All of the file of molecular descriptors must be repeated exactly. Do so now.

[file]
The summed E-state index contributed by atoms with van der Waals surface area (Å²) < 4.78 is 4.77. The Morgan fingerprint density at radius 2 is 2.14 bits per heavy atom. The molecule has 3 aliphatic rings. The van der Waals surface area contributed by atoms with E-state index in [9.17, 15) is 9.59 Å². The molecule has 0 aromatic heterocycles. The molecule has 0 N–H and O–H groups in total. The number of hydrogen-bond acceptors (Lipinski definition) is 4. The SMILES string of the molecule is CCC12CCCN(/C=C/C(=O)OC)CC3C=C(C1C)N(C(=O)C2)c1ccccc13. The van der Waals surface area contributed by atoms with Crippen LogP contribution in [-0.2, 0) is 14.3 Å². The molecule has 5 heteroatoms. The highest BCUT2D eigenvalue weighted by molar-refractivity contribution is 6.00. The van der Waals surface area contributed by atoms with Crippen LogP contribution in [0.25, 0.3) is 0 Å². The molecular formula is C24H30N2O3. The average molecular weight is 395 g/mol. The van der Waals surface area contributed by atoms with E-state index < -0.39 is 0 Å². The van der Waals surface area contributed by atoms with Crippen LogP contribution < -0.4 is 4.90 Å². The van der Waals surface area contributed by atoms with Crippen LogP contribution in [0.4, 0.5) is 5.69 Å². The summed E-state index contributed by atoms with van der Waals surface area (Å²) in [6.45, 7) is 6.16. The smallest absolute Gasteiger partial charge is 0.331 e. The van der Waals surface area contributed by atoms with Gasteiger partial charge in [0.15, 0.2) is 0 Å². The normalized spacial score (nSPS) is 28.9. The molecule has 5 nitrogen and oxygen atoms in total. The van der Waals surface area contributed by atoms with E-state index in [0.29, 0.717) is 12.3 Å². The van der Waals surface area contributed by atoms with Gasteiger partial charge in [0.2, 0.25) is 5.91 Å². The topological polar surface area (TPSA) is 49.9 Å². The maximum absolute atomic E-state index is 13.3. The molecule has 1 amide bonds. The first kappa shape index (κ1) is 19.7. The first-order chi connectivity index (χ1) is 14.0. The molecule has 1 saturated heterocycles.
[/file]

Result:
The summed E-state index contributed by atoms with van der Waals surface area (Å²) < 4.78 is 4.77. The Morgan fingerprint density at radius 2 is 2.14 bits per heavy atom. The molecule has 3 aliphatic rings. The van der Waals surface area contributed by atoms with E-state index in [9.17, 15) is 9.59 Å². The molecule has 0 aromatic heterocycles. The molecule has 0 N–H and O–H groups in total. The number of hydrogen-bond acceptors (Lipinski definition) is 4. The SMILES string of the molecule is CCC12CCCN(/C=C/C(=O)OC)CC3C=C(C1C)N(C(=O)C2)c1ccccc13. The van der Waals surface area contributed by atoms with Crippen LogP contribution in [-0.2, 0) is 14.3 Å². The molecule has 5 heteroatoms. The highest BCUT2D eigenvalue weighted by molar-refractivity contribution is 6.00. The van der Waals surface area contributed by atoms with Crippen LogP contribution in [0.25, 0.3) is 0 Å². The molecular formula is C24H30N2O3. The average molecular weight is 395 g/mol. The van der Waals surface area contributed by atoms with E-state index < -0.39 is 0 Å². The van der Waals surface area contributed by atoms with Crippen LogP contribution < -0.4 is 4.90 Å². The van der Waals surface area contributed by atoms with Crippen LogP contribution in [0.4, 0.5) is 5.69 Å². The summed E-state index contributed by atoms with van der Waals surface area (Å²) in [6.45, 7) is 6.16. The smallest absolute Gasteiger partial charge is 0.331 e. The van der Waals surface area contributed by atoms with Gasteiger partial charge in [0.15, 0.2) is 0 Å². The normalized spacial score (nSPS) is 28.9. The molecule has 5 nitrogen and oxygen atoms in total. The van der Waals surface area contributed by atoms with E-state index in [0.29, 0.717) is 12.3 Å². The van der Waals surface area contributed by atoms with Gasteiger partial charge in [0.2, 0.25) is 5.91 Å². The topological polar surface area (TPSA) is 49.9 Å². The maximum absolute atomic E-state index is 13.3. The molecule has 1 amide bonds. The first kappa shape index (κ1) is 19.7. The first-order chi connectivity index (χ1) is 14.0. The molecule has 1 saturated heterocycles.